Tuesday, January 7, 2014

Is there any chance the Conservatives could lose Macleod?

In November Ted Menzies resigned as the MP for Macleod in Alberta.   Macleod is one of the safest Conservatives seats in Canada, one they have won with around 75% of the vote in the last four elections.   Is there any possible scenario in which they could lose?

In the Provencher by-election in November the Conservatives went from 27,820 votes (70.6% of the vote) to 13,046 (58.2% of the vote), still more than enough to win but a loss of more than half the Conservative supporters    The non Conservative vote went from 11,075  to 9,371, only a drop of about 15%.   No one was paying attention to this race still it was much closer than expected.

In 2012 in Calgary Centre was saw a similar dramatic fall in Conservative support but a much steadier support for the other three parties.

The margin of victory for the Conservatives in Macleod is even higher than Provencher or Calgary Centre which means the chances of losing are significantly lower making it more less impossible for the Conservatives to lose.   Everything in Macleod will come down to voter turnout in the by-election.  A low turnout will benefit a non Conservative that is running hard but even then the chances are very astonishingly small that the Conservatives could lose.

For the last several years I have been doing in depth analysis of federal by-election turnouts to see what patterns I can find among them, one of the biggest is that in safe seats the incumbent party supporters stay home.   When I look at the last 64 by-elections,  my estimate for the voter turnout in Macleod would be for 27,500.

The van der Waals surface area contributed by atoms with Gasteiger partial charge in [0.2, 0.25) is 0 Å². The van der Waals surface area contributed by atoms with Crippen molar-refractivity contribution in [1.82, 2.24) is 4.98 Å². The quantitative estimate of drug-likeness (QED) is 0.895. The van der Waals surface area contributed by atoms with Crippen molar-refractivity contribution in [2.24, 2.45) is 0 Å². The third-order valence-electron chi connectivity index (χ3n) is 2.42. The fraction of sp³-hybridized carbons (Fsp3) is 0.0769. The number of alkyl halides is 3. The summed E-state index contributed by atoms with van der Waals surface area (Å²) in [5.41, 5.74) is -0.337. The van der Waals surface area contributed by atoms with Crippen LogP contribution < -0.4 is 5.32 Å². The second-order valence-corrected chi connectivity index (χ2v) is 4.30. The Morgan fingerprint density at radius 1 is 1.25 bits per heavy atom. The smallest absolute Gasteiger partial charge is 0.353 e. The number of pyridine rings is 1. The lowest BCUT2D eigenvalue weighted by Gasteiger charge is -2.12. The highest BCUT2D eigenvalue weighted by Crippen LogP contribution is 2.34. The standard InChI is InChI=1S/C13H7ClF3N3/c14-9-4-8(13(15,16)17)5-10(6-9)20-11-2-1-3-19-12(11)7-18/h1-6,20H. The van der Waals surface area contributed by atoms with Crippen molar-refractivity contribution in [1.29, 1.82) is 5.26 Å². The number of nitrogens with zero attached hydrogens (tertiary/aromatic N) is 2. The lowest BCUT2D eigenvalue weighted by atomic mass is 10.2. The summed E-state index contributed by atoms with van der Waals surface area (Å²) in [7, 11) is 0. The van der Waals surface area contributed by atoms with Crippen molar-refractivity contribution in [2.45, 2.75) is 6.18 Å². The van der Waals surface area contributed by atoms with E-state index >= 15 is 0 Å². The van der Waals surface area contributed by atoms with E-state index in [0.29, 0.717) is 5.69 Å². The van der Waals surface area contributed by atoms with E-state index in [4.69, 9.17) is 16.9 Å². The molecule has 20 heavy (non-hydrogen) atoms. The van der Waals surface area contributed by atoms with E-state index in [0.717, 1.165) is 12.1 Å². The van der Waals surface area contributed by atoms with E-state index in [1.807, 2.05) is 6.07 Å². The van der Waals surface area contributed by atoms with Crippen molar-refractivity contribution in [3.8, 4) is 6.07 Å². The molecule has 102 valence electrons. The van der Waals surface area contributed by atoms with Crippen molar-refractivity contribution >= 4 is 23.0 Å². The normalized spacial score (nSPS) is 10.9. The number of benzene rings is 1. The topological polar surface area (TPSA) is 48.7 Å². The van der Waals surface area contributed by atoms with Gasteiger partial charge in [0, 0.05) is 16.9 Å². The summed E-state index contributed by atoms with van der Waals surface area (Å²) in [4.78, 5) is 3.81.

Based on past election results for the non Conservatives, in the by-election they likely to achieve about 9,000 to 10,000 votes, which leaves the Conservative candidate with about 18,000 votes.   This would be a landslide win for the Conservatives.

The gap between the nadir of the Conservative support and the combined non Conservative vote is huge and I do not think there is any chance the Conservatives could lose this.

If in the by-election the turnout was worse than average for this sort of riding it could go as low as a 22,000.  If the non Conservatives could retain 90% of their 2011 vote, this would still leave the Conservatives with 12,000 votes and a large win.

For the Conservatives to lose this seat something dramatically different would have to happen - a whole bunch of red necks would suddenly have to embrace Justin Trudeau, something that the Manitoba by-elections indicated did not happen.


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